Here's why it's so important to write about what you're experiencing:
Today we now have proof that writing is therapeutic. James Pennebaker, PhD., a psychologist and researcher, has conducted studies that show improvement in immune system functioning and emotional well-being when research participants write about difficult or traumatic events in their lives.
As Linda DeSalvo points out in her book, “Writing as a Way of Healing,“ many writers, like Virginia Woolf and Henry Miller describe their work as a form of analysis or therapy. Before treatment was available, many writers used their work in this way.
DeSalvo describes the therapeutic process of writing like this:
“We receive a shock or a blow or experience trauma in our lives. In exploring it, examining it, and putting it into words, we stop seeing it as a random, unexplained event. We begin to understand the order behind appearances.
Expressing it in language robs the event of its power to hurt us; it also assuages our pain. And by expressing ourselves in language, by examining these shocks, we paradoxically experience delight – pleasure, even – which comes from the discoveries we make as we write, from the order we create from seeming randomness or chaos.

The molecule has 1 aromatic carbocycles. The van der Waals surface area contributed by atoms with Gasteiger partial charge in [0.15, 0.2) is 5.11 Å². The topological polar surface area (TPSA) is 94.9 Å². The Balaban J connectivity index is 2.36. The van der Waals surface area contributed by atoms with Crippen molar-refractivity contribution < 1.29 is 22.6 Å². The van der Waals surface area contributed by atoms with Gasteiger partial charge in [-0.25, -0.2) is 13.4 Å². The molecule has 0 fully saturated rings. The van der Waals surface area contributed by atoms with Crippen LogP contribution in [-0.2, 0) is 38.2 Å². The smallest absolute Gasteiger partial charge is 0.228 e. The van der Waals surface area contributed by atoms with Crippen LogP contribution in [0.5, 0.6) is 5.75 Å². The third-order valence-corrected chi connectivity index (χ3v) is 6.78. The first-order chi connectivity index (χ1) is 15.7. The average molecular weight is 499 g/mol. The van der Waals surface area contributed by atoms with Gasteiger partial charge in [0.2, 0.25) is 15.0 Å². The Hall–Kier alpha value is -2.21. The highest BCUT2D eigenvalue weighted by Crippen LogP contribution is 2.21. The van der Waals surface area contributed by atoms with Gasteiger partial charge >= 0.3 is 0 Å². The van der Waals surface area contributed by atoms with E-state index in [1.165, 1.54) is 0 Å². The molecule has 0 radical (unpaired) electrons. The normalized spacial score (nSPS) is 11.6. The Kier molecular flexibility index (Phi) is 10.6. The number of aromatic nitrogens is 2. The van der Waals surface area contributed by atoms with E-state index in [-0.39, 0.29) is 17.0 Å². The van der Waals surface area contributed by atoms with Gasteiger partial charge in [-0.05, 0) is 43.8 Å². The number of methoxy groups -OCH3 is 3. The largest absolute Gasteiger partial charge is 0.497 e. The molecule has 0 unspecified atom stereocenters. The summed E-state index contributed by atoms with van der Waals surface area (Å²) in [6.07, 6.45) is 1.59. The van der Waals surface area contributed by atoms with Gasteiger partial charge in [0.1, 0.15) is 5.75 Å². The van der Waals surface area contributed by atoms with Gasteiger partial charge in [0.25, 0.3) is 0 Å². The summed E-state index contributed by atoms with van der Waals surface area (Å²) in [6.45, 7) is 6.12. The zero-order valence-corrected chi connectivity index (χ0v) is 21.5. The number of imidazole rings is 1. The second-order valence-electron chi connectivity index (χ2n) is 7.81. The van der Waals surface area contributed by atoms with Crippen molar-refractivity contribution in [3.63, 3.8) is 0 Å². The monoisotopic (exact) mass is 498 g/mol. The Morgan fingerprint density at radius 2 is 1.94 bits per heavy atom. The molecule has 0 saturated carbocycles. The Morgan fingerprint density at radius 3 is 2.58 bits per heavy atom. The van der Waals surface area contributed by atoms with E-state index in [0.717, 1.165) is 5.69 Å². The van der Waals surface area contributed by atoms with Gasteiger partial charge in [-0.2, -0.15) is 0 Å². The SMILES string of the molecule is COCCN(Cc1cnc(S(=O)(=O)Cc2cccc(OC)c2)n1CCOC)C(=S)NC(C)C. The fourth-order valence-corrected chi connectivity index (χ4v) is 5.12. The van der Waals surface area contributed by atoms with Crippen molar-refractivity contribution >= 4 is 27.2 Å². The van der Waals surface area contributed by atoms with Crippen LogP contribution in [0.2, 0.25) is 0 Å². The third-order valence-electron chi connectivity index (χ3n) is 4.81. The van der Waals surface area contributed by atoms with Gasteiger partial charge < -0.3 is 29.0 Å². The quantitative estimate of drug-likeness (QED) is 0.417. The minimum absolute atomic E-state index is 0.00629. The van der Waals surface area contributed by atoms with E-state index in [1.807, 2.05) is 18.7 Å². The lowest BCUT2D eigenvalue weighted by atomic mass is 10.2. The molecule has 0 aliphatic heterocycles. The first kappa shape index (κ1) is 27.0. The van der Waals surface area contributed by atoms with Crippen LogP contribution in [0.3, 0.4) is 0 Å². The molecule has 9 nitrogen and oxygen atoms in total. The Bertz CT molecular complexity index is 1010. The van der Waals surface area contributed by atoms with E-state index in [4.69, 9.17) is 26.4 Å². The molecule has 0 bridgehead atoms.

Ultimately, then, writing about difficulties enables us to discover the wholeness of things, the connectedness of human experience. We understand that our greatest shocks do not separate us from humankind. Instead, through expressing ourselves, we establish our connection with others and with the world.“
As you can see, it’s very important to share your story with others. Whether you write it on the messageboard, journal it privately, share it at a support group meeting or with a friend, it is absolutely critical to write about your experience of trying to love a narcissist.
We must make sense of what happened to us by organizing our thoughts and expressing our feelings. Only then can we finally put the bad memories to rest. Memories that are not sorted out and filed away in our head will only nag at us and recur until we are forced to deal with them. Rather than wait until things explode from avoidance, we must be proactive and allow ourselves to experience healing by writing and sharing our story.